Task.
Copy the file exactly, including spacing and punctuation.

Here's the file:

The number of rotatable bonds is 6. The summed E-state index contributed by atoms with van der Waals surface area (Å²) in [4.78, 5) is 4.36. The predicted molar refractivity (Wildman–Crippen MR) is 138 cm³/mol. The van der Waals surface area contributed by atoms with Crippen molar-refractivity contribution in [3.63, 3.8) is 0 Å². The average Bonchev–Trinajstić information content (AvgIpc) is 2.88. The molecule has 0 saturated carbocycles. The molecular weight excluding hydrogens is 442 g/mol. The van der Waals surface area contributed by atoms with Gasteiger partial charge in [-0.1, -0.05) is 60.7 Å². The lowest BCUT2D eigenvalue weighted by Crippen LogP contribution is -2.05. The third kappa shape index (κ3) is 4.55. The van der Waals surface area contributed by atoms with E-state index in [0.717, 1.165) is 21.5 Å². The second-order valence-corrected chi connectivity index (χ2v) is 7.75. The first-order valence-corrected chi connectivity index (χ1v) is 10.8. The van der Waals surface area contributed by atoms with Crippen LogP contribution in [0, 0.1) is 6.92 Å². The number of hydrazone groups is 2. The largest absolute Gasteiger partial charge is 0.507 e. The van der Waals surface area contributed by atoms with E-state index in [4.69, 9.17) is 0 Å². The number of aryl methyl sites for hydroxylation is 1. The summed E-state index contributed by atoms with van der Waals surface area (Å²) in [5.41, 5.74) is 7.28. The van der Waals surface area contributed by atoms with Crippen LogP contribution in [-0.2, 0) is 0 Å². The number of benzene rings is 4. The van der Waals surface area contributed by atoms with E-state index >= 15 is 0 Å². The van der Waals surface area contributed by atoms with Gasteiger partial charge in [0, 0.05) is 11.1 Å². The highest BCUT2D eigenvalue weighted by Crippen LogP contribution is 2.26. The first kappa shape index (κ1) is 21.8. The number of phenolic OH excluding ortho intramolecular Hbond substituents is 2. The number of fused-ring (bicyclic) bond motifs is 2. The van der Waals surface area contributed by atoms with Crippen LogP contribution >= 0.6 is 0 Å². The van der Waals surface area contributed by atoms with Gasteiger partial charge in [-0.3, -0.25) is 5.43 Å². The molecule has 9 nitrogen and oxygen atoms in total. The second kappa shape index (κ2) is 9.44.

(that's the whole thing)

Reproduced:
The number of rotatable bonds is 6. The summed E-state index contributed by atoms with van der Waals surface area (Å²) in [4.78, 5) is 4.36. The predicted molar refractivity (Wildman–Crippen MR) is 138 cm³/mol. The van der Waals surface area contributed by atoms with Crippen molar-refractivity contribution in [3.63, 3.8) is 0 Å². The average Bonchev–Trinajstić information content (AvgIpc) is 2.88. The molecule has 0 saturated carbocycles. The molecular weight excluding hydrogens is 442 g/mol. The van der Waals surface area contributed by atoms with Gasteiger partial charge in [-0.1, -0.05) is 60.7 Å². The lowest BCUT2D eigenvalue weighted by Crippen LogP contribution is -2.05. The third kappa shape index (κ3) is 4.55. The van der Waals surface area contributed by atoms with E-state index in [0.717, 1.165) is 21.5 Å². The second-order valence-corrected chi connectivity index (χ2v) is 7.75. The first-order valence-corrected chi connectivity index (χ1v) is 10.8. The van der Waals surface area contributed by atoms with Crippen LogP contribution in [0, 0.1) is 6.92 Å². The number of hydrazone groups is 2. The largest absolute Gasteiger partial charge is 0.507 e. The van der Waals surface area contributed by atoms with E-state index in [4.69, 9.17) is 0 Å². The number of aryl methyl sites for hydroxylation is 1. The summed E-state index contributed by atoms with van der Waals surface area (Å²) in [5.41, 5.74) is 7.28. The van der Waals surface area contributed by atoms with Crippen LogP contribution in [-0.2, 0) is 0 Å². The number of benzene rings is 4. The van der Waals surface area contributed by atoms with E-state index >= 15 is 0 Å². The van der Waals surface area contributed by atoms with Gasteiger partial charge in [0, 0.05) is 11.1 Å². The highest BCUT2D eigenvalue weighted by Crippen LogP contribution is 2.26. The first kappa shape index (κ1) is 21.8. The number of phenolic OH excluding ortho intramolecular Hbond substituents is 2. The number of fused-ring (bicyclic) bond motifs is 2. The van der Waals surface area contributed by atoms with Crippen LogP contribution >= 0.6 is 0 Å². The van der Waals surface area contributed by atoms with Gasteiger partial charge in [-0.3, -0.25) is 5.43 Å². The molecule has 9 nitrogen and oxygen atoms in total. The second kappa shape index (κ2) is 9.44.